She turned off the machine, and after that everything was quiet as she signed the paperwork, the death certificate for a corpse she had been nursing for over twelve years. Then she fled the room, terrified of what the outcome might be. She walked aimlessly through the halls, wishing desperately that she could silence her thoughts... and her fears.
She could still remember the day they brought him in, a broken form, so tiny... and she had known almost immediately that there was nothing she could do. For all practical purposes the boy was already dead. Then she felt it, the faint buzz that marked the boy as a pre-immortal... and the heart monitor kept beeping... and suddenly nothing was more important than keeping that corpse alive.
And alive she kept him. Playing God by allowing his body to grow into that of a young man. As far as she knew no one had ever tried to do what she had just done, and she was painfully aware of the tragedies she might have unleashed with her actions.
She couldn't tell what would now be allowed to come back to life. To which time of death would the body revert to, the small child or the young man? And if his body were to remain like that of a young man, what was to happen with his mind? Would he ever wake up? Or would she be forced to take the head of a vegetable who could not be allowed to live without endangering them all? And if he did wake up, would he have the mind of a five year-old, but able to grow and learn, or would she find herself with another Mickey in her hands?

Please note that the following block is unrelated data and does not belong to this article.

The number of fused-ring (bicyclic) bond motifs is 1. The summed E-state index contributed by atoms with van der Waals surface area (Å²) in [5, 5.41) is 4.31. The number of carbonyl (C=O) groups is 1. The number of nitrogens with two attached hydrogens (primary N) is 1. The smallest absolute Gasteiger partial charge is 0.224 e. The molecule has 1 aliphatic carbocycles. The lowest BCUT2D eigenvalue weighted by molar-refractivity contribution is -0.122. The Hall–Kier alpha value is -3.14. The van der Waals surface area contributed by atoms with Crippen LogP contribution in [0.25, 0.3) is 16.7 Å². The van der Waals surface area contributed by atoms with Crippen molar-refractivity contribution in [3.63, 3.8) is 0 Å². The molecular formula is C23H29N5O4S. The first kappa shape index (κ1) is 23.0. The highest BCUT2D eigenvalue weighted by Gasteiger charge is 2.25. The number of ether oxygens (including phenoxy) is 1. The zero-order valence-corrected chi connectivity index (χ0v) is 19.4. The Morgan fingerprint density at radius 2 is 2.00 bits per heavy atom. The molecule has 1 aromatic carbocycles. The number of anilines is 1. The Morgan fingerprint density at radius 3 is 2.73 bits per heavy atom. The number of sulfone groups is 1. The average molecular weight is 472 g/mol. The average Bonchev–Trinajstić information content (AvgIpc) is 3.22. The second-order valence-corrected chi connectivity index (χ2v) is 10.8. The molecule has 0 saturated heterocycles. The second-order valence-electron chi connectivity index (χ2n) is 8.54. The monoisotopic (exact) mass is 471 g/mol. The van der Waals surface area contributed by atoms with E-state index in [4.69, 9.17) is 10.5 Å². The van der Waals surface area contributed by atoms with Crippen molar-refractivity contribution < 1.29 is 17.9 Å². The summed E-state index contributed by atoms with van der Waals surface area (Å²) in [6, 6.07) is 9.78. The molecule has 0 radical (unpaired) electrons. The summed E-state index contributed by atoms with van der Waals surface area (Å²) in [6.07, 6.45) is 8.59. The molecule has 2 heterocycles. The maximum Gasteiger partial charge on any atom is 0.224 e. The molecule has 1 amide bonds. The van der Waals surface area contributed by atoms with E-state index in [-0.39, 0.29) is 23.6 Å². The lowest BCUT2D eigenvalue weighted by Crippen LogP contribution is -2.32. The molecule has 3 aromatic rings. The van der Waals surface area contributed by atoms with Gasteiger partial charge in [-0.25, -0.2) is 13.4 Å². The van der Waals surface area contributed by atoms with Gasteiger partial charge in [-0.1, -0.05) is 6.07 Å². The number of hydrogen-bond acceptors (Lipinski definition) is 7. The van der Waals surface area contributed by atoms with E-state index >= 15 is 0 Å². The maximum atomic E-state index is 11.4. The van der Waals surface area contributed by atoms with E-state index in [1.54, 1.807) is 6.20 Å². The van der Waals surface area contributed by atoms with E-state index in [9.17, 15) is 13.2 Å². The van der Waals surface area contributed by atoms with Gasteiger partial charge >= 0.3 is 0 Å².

When the boy first came to her she hadn't even considered that possibility. She had never heard of a mentally disabled Immortal until MacLeod told her of the child-like one he and Richie had once encountered. She had always assumed that, if the boy were ever to regain consciousness, his mind would be able to grow, but her only reference had been Kenny, who was trapped in a child's body, though his mind wasn't that of a child. And she knew that she had never had the opportunity to examine Mickey. She would never know if he was born that way, or if his condition was the result of an action similar to the one she had taken to protect the boy.
It frightened her to think that by trying to prevent another Kenny she might have caused an even greater pain, but then she reminded herself that, without her intervention, this child would have been half as old as Kenny at the time of his first death. Of course, she was prepared even for that possibility. She knew that his body might revert to the form it had at the time of the accident, and then she would have the enormous responsibility of trying to protect the child. She would have to bring up an eternal child, hoping against all odds for a different outcome.
She stood outside the morgue, knowing that the answer would be waiting for her behind that door. She opened it and stepped in. She walked up to the table and, without even daring to look, she removed the sheet that covered the still dead form.